4. PAM/PAME – Primary Amoebic Meningoencephalitis is a disease caused by the Naegleria fowleri, a free living protist. Infection affects the central nervous system and commonly originates from insufflation of infected water where the parasite attaches to the olfactory nerve. The parasite then migrates to the cribiform plate to the olfactory bulbs of the forebrain. Infection will then progress to the mitral cell axons as the parasite multiplies and advance its path to the host’s cerebrum. Vomiting, delirium and seizures will signal the final phase of invasion and the victim falls into an irreversible coma. Death follows in 2 weeks as the result of respiratory failure when infection consumes the brain stem. Despite this disease’s rarity and lethality, fewer than 200 cases had been confirmed in 2004 advancing through the years. An in-hospital case fatality rate of 97% was recorded with just 3% of patient survival rate.
5. Tapeworms – There are over a thousand species of tapeworms and imagining 1 or 2 species might be living inside ourselves is kind of gory. Consider the irony of tending to a pet where out of your knowing we might be nurturing an unseen creature inside ourselves? Tapeworms live in the digestive tract of vertebrates which ultimately include humans. They are characterized by their heads (scolex) which they use to attach to walls of the intestines. When attached, the worms absorb the nutrients through the food taken by the host and grow its tail in the process. A beef tapeworm may grow to 40 feet and other species may reach as far as 100 feet. Raw meat like underprepared pork or beef, fish meat eaten raw and poor hygiene comes as the common source of infection.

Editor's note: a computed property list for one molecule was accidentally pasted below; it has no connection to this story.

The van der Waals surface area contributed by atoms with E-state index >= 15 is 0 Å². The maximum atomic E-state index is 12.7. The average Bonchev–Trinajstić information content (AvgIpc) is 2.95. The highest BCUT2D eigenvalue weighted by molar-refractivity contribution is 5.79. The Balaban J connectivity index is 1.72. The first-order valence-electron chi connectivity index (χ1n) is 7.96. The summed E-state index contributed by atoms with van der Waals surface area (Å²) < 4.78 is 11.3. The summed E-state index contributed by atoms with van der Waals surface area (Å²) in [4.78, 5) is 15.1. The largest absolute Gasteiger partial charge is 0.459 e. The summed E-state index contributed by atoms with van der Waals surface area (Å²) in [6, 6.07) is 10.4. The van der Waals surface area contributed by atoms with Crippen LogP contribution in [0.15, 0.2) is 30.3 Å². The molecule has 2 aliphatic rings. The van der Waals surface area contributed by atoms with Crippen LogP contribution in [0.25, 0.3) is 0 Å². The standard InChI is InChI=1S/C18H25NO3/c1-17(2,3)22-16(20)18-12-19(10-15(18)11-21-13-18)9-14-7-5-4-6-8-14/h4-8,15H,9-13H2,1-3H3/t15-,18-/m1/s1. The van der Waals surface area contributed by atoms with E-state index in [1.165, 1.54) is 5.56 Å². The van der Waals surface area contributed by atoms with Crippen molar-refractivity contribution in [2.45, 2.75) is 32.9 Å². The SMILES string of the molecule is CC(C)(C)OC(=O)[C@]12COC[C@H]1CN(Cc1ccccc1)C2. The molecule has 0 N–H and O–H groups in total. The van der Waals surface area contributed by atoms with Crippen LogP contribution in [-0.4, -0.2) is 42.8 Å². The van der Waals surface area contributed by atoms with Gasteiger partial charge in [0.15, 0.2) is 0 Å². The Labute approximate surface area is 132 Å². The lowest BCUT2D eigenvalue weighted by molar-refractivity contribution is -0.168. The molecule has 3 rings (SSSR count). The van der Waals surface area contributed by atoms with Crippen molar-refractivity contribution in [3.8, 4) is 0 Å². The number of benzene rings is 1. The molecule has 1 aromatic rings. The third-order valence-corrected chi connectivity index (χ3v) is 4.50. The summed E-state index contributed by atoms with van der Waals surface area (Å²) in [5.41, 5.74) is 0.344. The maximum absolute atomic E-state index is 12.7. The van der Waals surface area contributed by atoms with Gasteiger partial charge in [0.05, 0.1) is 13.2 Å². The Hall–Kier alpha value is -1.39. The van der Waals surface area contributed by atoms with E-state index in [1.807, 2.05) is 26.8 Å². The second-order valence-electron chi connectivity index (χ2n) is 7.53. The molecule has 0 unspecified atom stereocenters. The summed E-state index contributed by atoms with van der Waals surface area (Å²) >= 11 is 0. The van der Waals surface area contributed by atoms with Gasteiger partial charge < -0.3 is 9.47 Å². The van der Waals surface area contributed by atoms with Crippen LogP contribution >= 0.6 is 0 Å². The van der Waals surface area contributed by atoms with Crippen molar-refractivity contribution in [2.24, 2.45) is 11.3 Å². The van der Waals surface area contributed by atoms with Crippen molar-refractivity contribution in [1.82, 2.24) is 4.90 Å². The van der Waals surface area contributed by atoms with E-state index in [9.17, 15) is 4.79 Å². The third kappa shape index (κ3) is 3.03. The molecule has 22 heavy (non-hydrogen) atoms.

6. Pinworms – Pinworms belong to the genus Enterobius and were actually a type of roundworm. Infection usually occurs to children after ingestion of worm’s eggs passed on from contaminated food, water and hands after handling a variety of objects while playing. Enterobius vermicularis is the common species affecting humans from the US, Europe and around the world. Pinworms have a limited 13 week lifespan but their infestation to a particular host may endure through reinfection thus extending another generation of these parasites to live inside hosts and be passed along.
7. Roundworms – It had been estimated that the total number of identified and unidentified roundworms might be more than 500,000. As of the present only 28,000 had been described out of which 16,000 were confirmed to be parasitic. Unlike flatworms, roundworms possess a digestive system with openings at both ends. Roundworms belong to the phylum Nematoda thus they are often referred as nematodes. Ascaris is the genus of common roundworms infecting humans referred to as “giant intestinal roundworm”. Ascariasis is a state of roundworm infection in humans mostly involving the Ascaris lumbricoides species. This affects mostly sub-tropical and tropical countries with poor sanitation. Male worms reach average of 10 inches and female worm about 13 inches. Identification of infection is usually rare and mostly identified through stool examination with presence of worm’s eggs. Symptoms of infection include bloody sputum, cough, worms in stools and vomiting some of it.